The Mayor’s spokeswoman, Freddi Goldstein, has stressed that the city government was not considering using local parks as cemeteries.
But she added that Hart Island, where around one million New Yorkers are already buried in mass graves, may be used ‘for temporary burials, if the need grows’.
Melinda Hunt, the founder of the Hart Island Project who produced the drone video footage, said it appeared to show burials of COVID-19 victims.
She said the number of burials had increased and the process had become more systematic in recent weeks.
A former Rikers Island inmate who spent five months working on the island until February this year has also told of the grim operation that goes on there.
Vincent Mingalone said in a voiceover of the video that he worked as a team of around seven men who formed a supply chain to move the bodies from a truck to the mass grave every Thursday.
The bodies were stacked three deep and then covered with sand and soil.
Mingalone said he is now worried about whether there will actually be enough inmates willing to do the job.
When he was incarcerated, he said no one else volunteered to do the work because they viewed it as ‘ghoulish’ or ‘dirty’ and because it was low paid compared to other prison jobs.
‘A lot of people didn’t want that job,’ he said.
‘Now it’s going to be slim pickings because a lot of inmates have all been released because of this pandemic.’
About 1,000 inmates have been released from Rikers Island since the pandemic broke out.
The majority of those digging on Thursday were dressed in white, head-to-toe hazmat suits amid the coronavirus pandemic
Normally, about 25 bodies bodies are buried each Thursday on Hart Island. That number increased to 72 since the end of March when coronavirus fatalities increased drastically in the city, according to the Department of Corrections
Those currently buried on Hart Island include people who haven’t been identified, unclaimed bodies and people whose families could not afford burial costs
THE GRISLY HISTORY OF HART ISLAND: THE FINAL RESTING PLACE FOR OVER ONE MILLION BODIES
Hart Island, sometimes referred to as Hart’s Island, has a grisly history and started being used as a cemetery during the civil war in 1868 and there are now more than a million bodies buried there.
Since then it has been used as a women’s psychiatric institution, a tuberculosis sanatorium, a potter’s field burial site and storage for Cold War anti-aircraft missiles.
After its first use as a cemetery in 1868, the island started to be used as a potter’s field for unmarked graves and accounts from the time describe bodies piling up on the island after being transported from hospitals in the city.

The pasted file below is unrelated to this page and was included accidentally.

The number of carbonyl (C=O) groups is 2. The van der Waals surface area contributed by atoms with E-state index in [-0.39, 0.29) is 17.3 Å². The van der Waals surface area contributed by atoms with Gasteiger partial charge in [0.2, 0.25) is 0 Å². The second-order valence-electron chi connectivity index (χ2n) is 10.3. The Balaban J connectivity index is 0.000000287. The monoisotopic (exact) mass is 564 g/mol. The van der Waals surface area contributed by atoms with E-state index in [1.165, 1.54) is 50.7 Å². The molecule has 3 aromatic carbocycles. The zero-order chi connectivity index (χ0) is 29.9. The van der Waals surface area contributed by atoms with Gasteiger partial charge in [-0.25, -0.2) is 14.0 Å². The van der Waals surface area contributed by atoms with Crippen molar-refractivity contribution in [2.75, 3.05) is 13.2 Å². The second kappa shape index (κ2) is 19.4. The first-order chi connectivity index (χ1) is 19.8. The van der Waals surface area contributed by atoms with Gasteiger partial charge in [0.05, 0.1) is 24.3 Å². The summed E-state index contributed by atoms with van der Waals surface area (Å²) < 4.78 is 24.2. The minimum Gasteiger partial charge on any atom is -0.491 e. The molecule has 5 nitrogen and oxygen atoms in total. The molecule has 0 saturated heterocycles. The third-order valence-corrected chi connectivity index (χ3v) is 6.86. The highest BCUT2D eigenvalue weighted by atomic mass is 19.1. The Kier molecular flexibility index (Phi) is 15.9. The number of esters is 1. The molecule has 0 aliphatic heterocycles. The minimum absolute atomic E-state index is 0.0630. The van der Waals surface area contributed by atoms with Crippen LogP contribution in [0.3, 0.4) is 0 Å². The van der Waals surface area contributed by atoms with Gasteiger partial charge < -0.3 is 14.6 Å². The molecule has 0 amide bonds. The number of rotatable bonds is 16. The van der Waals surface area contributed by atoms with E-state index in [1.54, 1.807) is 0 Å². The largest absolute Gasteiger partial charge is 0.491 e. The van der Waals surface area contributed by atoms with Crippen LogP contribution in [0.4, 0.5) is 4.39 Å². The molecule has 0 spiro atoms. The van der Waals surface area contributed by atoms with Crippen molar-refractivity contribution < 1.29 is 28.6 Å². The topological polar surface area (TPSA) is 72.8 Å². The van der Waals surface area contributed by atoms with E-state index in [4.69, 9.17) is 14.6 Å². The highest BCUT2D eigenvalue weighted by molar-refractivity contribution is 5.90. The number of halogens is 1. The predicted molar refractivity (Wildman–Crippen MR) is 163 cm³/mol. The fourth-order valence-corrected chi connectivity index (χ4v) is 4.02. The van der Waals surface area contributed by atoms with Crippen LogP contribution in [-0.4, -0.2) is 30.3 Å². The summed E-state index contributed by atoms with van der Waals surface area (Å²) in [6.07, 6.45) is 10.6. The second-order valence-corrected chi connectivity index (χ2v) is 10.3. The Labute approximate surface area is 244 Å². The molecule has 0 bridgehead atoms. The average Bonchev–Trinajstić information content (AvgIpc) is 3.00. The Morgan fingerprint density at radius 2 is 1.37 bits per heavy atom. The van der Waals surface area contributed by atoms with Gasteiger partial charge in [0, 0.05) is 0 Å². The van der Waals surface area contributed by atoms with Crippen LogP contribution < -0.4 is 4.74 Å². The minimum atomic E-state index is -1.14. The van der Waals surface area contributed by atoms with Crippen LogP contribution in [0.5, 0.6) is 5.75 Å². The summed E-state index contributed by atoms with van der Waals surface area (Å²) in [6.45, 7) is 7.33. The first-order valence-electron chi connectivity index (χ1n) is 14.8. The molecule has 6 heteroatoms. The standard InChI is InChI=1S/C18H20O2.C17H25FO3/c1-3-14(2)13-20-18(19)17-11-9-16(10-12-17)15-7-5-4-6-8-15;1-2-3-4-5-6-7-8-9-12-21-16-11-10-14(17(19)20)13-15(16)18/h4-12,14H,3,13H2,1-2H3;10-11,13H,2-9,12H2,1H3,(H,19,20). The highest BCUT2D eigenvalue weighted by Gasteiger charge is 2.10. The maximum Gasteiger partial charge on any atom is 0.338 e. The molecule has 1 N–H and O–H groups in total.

By 1958, burials there exceeded 500,000 and it has been used to house the bodies of victims of the 1870 yellow fever epidemic and the 1919 Spanish Flu outbreak.
During the Spanish Flu, when more than 500,000 Americans died, thousands were buried at Hart Island as city burial sites were overwhelmed.
It is estimated they would be asked to remove between 50 and 5,000 victims a day during the epidemic.
In more recent times, thousands of unclaimed AIDs victims have been buried on the island. The first were buried in 1985 away from other graves, in the belief that AIDs could infect dead bodies.
In one 200-foot trench the remains of 8,904 babies were buried between 1988 and 1999.
The island in Long Island Sound has also been the site of a homeless shelter, a boys’ reformatory, a jail and a drug rehabilitation center.
It returned to being used as a common grave in the 1980s and is still used to bury unknown or unclaimed people with bodies from across New York taken to the site twice a week and laid to rest by inmates at Rikers Island.
Due to a New York State law from the 1850s and last amended in 2007, a dead person’s next of kin on have 48 hours after death to claim a body for burial.
If the body is unclaimed it becomes legally available as a medical cadavar to be used for training at medical schools or mortuary classes.
The island, which can only be accessed by ferryboat, was sold to the city in 1868 and became a final resting place for unclaimed bodies and those used by medical schools.
In the 19th century slave owners in the South ‘donated’ or sold bodies of dead slaves to medical schools.
New York is the coronavirus epicenter of the world with more infections than any other country outside the U.S. – and a third of global cases are now in America – as the state tops 159,000 cases
New York state is now the coronavirus epicenter of the world with more infections than any other country outside of the United States.
The number of confirmed cases in New York state increased to 159,937 on Thursday after the number of infections went up by 10,000 in 24 hours.
In comparison, Spain has now recorded just over 152,000 cases and Italy’s infections increased to more than 142,000.
China, which is where the coronavirus first broke out late last year, currently has nearly 83,000 infections.
The United States has just over 465,000 cases and accounts for a third of the world’s total infections.
In terms of fatalities, Italy’s death toll is the highest across with the globe with more than 18,000 cases. The US follows with 16,500 and then Spain with 15,300.
New York state’s death toll as of Thursday was just over 7,000.
Source: Read Full Article